Celebration and Resistance

To say that 2017 has been off to an intense start is a gross understatement. We are very proud though of the activism and commitment we are seeing everywhere.

Thank you to everyone who participated in a Women's March ­- and a special thanks to those of you who carried NAPW "Knocked Up ­- Fight Back" signs. NAPW filled our bus to Washington, DC with more than 50 people. NAPW supporters also marched in New York City; Buffalo, NY; Indianapolis, IN; and Lexington, KY.

In 2017 NAPW is continuing to define and connect issues. Our commentary about the Purvi Patel victory: We Lose When We Divide Arrests of Pregnant Women Into Good and Bad Ones explains why people concerned primarily with protecting the right to choose to have an abortion must also be committed to defending the civil and human rights of all pregnant women including drug­-using women.

In addition, NAPW was the organization that defined the issues and framed the outcome of the Anna Yocca case in Tennessee involving the arrest of a woman who allegedly used a coat hanger to attempt to have an abortion. While the plea in the case did not set a precedent, it did expose how easily the existing criminal justice system can be manipulated and misused by prosecutors intent on undermining women's human rights.

Moreover, as a result of our efforts, journalists are reporting the serious criminal justice implications of outlawing abortion (The dangerous fallout of making abortion illegal is already happening) and challenging the claim that arresting pregnant women will somehow help them access needed medical care (In an Alabama jail, pregnant addicts find little sympathy, and less treatment).

We can also celebrate the dismissal of all criminal charges in Georgia against Kenlissia Jones. Ms. Jones had been arrested in 2015 for allegedly taking the drug misoprostol to end her pregnancy outside of a medical setting. NAPW has been advocating for Ms. Jones from the beginning. She was originally arrested for "malice murder." When that charge was dropped, a criminal charge of possession of a dangerous drug (misoprostol) remained. Ms. Jones is now cleared of all charges. In deciding not to proceed with the possession charge, the county prosecutor explained that "to go forward would require extensive litigation and almost certain appellate action for a relatively minor misdemeanor."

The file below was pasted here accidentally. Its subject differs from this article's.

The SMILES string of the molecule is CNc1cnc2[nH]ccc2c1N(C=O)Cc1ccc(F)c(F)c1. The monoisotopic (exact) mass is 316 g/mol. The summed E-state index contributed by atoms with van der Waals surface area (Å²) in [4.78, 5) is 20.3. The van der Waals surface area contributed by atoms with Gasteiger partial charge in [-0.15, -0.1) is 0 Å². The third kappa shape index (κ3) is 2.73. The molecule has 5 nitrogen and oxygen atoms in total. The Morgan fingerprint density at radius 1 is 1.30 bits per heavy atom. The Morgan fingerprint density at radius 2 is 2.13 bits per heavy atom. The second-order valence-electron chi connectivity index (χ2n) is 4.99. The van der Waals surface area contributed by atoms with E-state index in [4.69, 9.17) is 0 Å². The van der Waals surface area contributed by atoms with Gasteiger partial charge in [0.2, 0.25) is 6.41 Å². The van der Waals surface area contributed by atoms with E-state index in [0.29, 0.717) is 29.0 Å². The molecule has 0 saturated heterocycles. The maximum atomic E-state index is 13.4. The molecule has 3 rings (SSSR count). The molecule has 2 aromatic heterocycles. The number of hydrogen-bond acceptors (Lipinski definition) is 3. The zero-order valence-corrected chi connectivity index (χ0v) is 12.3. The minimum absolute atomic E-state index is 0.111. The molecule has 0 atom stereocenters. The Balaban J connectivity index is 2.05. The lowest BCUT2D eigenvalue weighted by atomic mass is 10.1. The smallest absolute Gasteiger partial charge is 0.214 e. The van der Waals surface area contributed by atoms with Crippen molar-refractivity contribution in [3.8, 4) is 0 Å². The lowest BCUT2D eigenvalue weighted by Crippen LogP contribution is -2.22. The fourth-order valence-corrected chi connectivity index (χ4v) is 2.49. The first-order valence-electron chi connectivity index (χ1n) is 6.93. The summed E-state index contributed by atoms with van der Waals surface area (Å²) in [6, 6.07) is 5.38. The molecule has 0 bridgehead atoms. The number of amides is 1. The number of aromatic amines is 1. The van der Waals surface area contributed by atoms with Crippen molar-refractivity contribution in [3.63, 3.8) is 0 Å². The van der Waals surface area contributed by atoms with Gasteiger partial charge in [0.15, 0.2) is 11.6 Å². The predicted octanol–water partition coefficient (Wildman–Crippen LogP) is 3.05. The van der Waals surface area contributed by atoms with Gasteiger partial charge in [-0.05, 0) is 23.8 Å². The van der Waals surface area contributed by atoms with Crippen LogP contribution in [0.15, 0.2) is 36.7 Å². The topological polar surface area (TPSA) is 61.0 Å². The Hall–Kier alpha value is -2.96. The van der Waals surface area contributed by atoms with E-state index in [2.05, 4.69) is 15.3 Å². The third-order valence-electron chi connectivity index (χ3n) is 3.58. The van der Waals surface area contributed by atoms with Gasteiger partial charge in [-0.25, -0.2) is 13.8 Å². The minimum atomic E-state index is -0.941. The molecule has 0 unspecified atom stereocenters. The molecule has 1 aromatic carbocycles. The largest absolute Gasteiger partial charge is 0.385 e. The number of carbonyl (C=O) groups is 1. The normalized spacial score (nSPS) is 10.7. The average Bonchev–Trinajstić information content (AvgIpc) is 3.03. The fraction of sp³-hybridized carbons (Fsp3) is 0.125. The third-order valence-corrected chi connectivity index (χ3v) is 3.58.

Most recently, NAPW is back from the 7th Annual Take Root: Red State Perspectives on Reproductive Justice Conference. Held each year in Norman, Oklahoma, this conference proves that there are reproductive and social justice activists everywhere in this nation. This year, NAPW made sure that each of the hundreds of participants had a copy of INDIVISIBLE: A Practical Guide for Resisting the Trump Agenda with this list of suggestions for what activists can do. We hope that you will read both of these documents and be inspired to take action.

NAPW believes that the fight for justice includes preserving what we have - while we also fight for more. Resistance, wherever you are, matters.

To continue our ongoing resistance, the NAPW office will be closed on Wednesday, March 8th in solidarity with the International Women's Strike also known as a Day Without Women. We hope you will join us in whatever way you can - by staying home from work, reducing or eliminating your economic involvement or wearing red. Learn more about this important day including what events are being held in your city
at https://www.womenstrikeus.org/ or https://www.womensmarch.com/.